In August, DPP members were accused of bombing the home of Timothy Mtambo, the head of the HRDC, and on October 11, Mtambo was shot at six times while driving home. In September 2019, DPP youth cadres attacked five activists with machetes — including activist and HRDC member Billy Mayaya — and inflicted serious injuries.
The government suppressed traditional and social media both during and after the 2019 election. In May 2019, the government attempted to cut off access to the internet and social media sites while elections were scheduled to be held. In June 2019, shortly after the elections took place, the Malawi Communication Regulatory Authority suspended radio phone-in programs indefinitely, though the High Court later lifted the ban. That same month, Mark Botomani, the Minister of Information, Civic Education, and Communications Technology and the DPP’s Director of Research and Training, issued ominous warnings to journalists to “rise above partisan politics” and to the general public that the 2016 Electronic Transactions and Cyber Security Law could be used to punish individuals who “abuse social media.”
Police and military forces
Prior to the 2019 protests, Malawi’s police had already earned a reputation for disrespecting human rights. Police brutality, arbitrary arrests and detentions, dangerous detention conditions, and extrajudicial killings are well-documented and not uncommon.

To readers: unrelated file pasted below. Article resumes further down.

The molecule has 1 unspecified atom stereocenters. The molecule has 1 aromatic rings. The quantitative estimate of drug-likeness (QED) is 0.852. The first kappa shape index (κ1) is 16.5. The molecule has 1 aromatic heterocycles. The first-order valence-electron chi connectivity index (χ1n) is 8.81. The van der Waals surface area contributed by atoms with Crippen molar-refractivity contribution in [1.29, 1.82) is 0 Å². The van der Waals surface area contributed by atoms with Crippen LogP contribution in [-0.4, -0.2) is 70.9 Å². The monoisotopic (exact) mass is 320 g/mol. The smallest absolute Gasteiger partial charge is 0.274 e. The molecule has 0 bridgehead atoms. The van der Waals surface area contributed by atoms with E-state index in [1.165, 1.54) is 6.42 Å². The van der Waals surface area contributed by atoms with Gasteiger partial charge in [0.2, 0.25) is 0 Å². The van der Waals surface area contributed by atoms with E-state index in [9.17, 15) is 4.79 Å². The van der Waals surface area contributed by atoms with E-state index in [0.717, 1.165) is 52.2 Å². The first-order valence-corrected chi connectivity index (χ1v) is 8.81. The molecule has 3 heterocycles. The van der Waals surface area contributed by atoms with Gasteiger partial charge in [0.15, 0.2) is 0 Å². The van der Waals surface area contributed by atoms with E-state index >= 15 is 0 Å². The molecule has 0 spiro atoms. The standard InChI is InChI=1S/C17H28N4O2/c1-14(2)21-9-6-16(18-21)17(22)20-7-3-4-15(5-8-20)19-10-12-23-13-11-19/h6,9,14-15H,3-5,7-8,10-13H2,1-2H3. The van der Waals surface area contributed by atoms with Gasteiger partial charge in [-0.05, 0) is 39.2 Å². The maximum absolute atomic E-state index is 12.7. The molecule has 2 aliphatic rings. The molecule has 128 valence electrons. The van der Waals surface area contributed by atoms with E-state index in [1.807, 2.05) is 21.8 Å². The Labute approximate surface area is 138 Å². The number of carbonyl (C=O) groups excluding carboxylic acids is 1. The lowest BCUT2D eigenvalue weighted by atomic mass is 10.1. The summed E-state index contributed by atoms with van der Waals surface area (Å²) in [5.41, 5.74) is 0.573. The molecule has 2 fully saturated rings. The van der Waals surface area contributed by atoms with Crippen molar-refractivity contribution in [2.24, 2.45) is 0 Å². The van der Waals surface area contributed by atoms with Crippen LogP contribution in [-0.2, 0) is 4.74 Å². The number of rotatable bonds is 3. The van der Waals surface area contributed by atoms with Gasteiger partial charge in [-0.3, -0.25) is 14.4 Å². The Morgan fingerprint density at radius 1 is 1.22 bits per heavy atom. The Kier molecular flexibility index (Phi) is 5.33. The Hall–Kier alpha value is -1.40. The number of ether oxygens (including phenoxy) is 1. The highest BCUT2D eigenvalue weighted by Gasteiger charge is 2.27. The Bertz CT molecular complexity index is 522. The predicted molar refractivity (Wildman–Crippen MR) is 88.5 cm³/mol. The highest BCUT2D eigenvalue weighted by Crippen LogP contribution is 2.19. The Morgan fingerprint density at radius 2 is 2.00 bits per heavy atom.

Following the May 2019 election, police were accused of widespread police brutality and instigating violence against protestors, including shooting bullets at protestors and spraying teargas at thousands of protestors at a number of different demonstrations and even in hospitals, which led to the death of at least one child.
Police were also accused of perpetrating sexual crimes against women. The NGO Gender Coordination Network (NGOGCN) reported stories of police officers who had “raped women, defiled self-boarding girl students, tortured people and looted private property.” In December 2019, Malawi’s Human Rights Commission affirmed NGOGCN’s findings and concluded that at least eight women had been raped by police during post-election protests, and more women were sexually assaulted.